What was today's most important diplomatic meeting, was also the least publicly discussed. And judging by the information blackout in its aftermath, that's just what the organizers intended.
Very few details have emerged from the lengthy Moscow talks between Vladimir Putin and Benjamin Netanyahu, the duo's seventh face to face meeting in two years, in which the two leaders who are currently reshaping the middle east in the power vacuum left by the US, were expected to discuss military cooperation on Syria and Iran’s influence in the region.
The information fog after the meeting was so dense there wasn't even a brief blurb on either Bloomberg or Reuters what the two spoke about in private; alternatively - and may this be a lesson for Trump - this is the intended outcome when there are no leaks.
The meeting came less than a week after Netanyahu met US President Donald Trump in Davos, and he said that he spoke with the Russian leader about the same issues concerning Syria and Iran that he spoke about with Trump. Both men, he said, "understand" Israel’s positions.
Netanyahu was also accompanied by the head of Military Intelligence Maj.-Gen. Herzi Halevi, and Putin brought Russia’s Defense Minister Sergey Shoygu to the talks.
With the Russian army just across the border in Syria, Netanyahu said that these meetings with Putin – and the type of cooperation that has developed between the defense establishments of both countries – is critical "so we don’t clash." In addition, he said these meetings are also important because they allow the two sides to frankly tell the other about their positions. “In light of the changing situation, our policies also change,” Netanyahu said, adding that he relays to Putin Israel’s positions as “clearly and truthfully” as possible.
Netanyahu and Putin met for some 90 minutes privately, and also held talks on bilateral issues with their wider staffs. Netanyahu said the discussions were “concrete,” not “theoretical.”
Netanyahu said he and Putin talked about various “scenarios of escalation” in the region, and how they can be dealt with. Netanyahu said that with the Mideast at a crossroads, there is an opportunity to stabilize Syria and Lebanon, but that there is one actor – Iran – which is trying to do the opposite.
The prime minister said he raised the issue of the Iranian nuclear deal, and he told Putin that if changes were not made to the deal, then it was likely that the US would walk away from it.
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Russia’s president and the Israeli prime minister met at the Jewish Museum and Tolerance Center in Moscow, where the two leaders took part in the opening of an exhibit to mark International Holocaust Remembrance Day call called “Sobibor: Victorious over Death,” which is dedicated to the 1943 uprising in the Nazi extermination camp. The exhibit tells the story of Alexander Pechersky, a Red Army officer who led a successful breakout from the camp.
Putin said that memory of the Holocaust is “a warning against any attempt to jump on the idea of global domination, to announce, build or assert one’s grandeur based on racism, ethnic or any other supremacy. Russia categorically rejects any such attempt."
Commenting on the meeting, the Russian president's aide Yuri Ushakov vaguely told reporters that Putin and Netanyahu discussed a number of bilateral and regional issues, as well as the process of reconciliation in Syria. The Syrian National Dialogue Congress, currently taking place in Sochi, was also among the topics discussed, the Russian official said, without providing any details.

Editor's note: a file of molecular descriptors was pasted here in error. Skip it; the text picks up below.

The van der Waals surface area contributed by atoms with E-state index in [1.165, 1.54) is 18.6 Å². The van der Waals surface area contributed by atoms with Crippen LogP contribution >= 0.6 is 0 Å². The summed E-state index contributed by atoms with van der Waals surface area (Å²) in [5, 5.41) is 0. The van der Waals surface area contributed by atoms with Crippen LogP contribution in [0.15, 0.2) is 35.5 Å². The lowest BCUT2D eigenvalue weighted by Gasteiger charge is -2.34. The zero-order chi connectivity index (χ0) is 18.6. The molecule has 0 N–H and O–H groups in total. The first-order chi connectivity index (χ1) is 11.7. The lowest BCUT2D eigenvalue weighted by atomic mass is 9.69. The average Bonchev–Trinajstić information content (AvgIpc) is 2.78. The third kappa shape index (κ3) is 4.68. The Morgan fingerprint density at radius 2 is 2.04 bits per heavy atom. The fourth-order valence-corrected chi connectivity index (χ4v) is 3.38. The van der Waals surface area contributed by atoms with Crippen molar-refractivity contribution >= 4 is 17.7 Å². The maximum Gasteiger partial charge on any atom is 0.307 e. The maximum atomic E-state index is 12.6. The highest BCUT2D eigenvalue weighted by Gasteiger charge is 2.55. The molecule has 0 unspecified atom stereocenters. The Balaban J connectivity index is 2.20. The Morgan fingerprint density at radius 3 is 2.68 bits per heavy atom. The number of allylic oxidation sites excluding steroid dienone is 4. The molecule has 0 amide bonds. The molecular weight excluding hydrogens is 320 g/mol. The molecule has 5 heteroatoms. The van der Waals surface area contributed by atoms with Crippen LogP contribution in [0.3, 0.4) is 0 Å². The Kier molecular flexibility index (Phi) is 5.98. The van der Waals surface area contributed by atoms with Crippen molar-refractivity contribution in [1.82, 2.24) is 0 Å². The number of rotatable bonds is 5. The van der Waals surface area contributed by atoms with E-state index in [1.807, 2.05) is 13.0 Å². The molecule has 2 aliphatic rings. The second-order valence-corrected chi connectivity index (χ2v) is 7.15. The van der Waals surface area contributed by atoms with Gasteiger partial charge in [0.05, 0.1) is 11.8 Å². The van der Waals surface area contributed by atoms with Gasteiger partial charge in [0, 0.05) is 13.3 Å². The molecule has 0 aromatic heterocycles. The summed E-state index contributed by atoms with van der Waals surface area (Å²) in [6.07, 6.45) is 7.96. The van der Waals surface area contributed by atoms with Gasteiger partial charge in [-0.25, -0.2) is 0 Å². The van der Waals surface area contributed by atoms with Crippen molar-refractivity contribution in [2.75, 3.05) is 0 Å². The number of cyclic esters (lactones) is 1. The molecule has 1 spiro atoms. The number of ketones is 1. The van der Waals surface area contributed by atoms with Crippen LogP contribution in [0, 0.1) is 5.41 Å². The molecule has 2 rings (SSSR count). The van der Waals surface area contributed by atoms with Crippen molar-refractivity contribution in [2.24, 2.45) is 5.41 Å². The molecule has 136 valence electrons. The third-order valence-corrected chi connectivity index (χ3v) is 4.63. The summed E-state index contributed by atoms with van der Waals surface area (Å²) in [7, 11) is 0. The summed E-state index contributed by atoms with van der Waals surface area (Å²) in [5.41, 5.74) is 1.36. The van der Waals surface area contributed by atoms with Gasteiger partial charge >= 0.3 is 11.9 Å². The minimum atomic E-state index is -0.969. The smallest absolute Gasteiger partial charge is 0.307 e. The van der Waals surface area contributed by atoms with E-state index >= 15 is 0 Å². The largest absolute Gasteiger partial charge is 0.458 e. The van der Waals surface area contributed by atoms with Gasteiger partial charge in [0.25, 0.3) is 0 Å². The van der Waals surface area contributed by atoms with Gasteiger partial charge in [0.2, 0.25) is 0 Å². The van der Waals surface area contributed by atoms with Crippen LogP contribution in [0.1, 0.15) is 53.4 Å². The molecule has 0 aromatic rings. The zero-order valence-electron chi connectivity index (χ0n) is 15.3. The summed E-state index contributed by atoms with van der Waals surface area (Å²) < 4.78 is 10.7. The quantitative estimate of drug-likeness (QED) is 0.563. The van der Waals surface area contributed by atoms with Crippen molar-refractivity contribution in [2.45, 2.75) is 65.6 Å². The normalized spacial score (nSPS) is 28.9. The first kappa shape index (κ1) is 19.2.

Senior Israeli official Ze'ev Elkin, who came to Moscow alongside Netanyahu, said the meeting between the two leaders was "very fruitful and lasted longer than it was planned" adding that meetings between Putin and Netanyahu have "contributed greatly to the security of our country."
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There was some additional coverage in the Israeli local press, with Jerusalem Post which quoted Netanyahu saying that "if Iran is not stopped from entrenching itself militarily in Syria or turning Lebanon into a factory for precision missiles aimed at Israel, then Israel will stop it." Speaking with Israeli reporters via a conference call after the meeting, Netanyahu said the discussions took place at a “watershed” moment.
"Will Iran entrench itself in Syria, or will this process be stopped?” Netanyahu said. “I made clear to Putin that we will stop it if it doesn’t stop by itself. We are already acting to stop it."
The prime minister said he also spoke with Putin about the threat of Iran manufacturing precision weapons in Lebanon, something Jerusalem views as “a grave threat.” Netanyahu said he told Putin that “also here, if we need to act, we will act.”
The Israeli prime minister revealed some of the topics he discussed with Putin in a recorded statement posted on Twitter.
סיימתי עכשיו שיחות מעמיקות וטובות עם נשיא רוסיה, ולדימיר פוטין. אמרתי לו שישראל רואה בחומרה שתי התפתחויות:— Benjamin Netanyahu (@netanyahu) January 29, 2018
1. הניסיון של איראן להתבסס צבאית בסוריה.
2. הניסיון של איראן לייצר בלבנון נשק מדויק נגד מדינת ישראל.
הבהרתי לו שאנחנו לא נסכים לאף אחת מההתפתחויות הללו ונפעל בהתאם לצורך pic.twitter.com/Goinf2ymG7
Netanyahu said he told the Russian president about his concerns of “Iranian attempts to create military bases in Syria,” and of Tehran’s alleged attempts to place “high-precision weapons” in Lebanon to target Israel. Tel Aviv firmly opposes such actions and will act on its own if the international community won’t handle the issue, he warned Putin. The reaction of the Russian president to these statements, however, remained a mystery.
In parting, Putin gave Netanyahu as a gift a letter the German industrialist Oskar Schindler, who save some 1,200 Jews during the Holocaust, sent to his wife.
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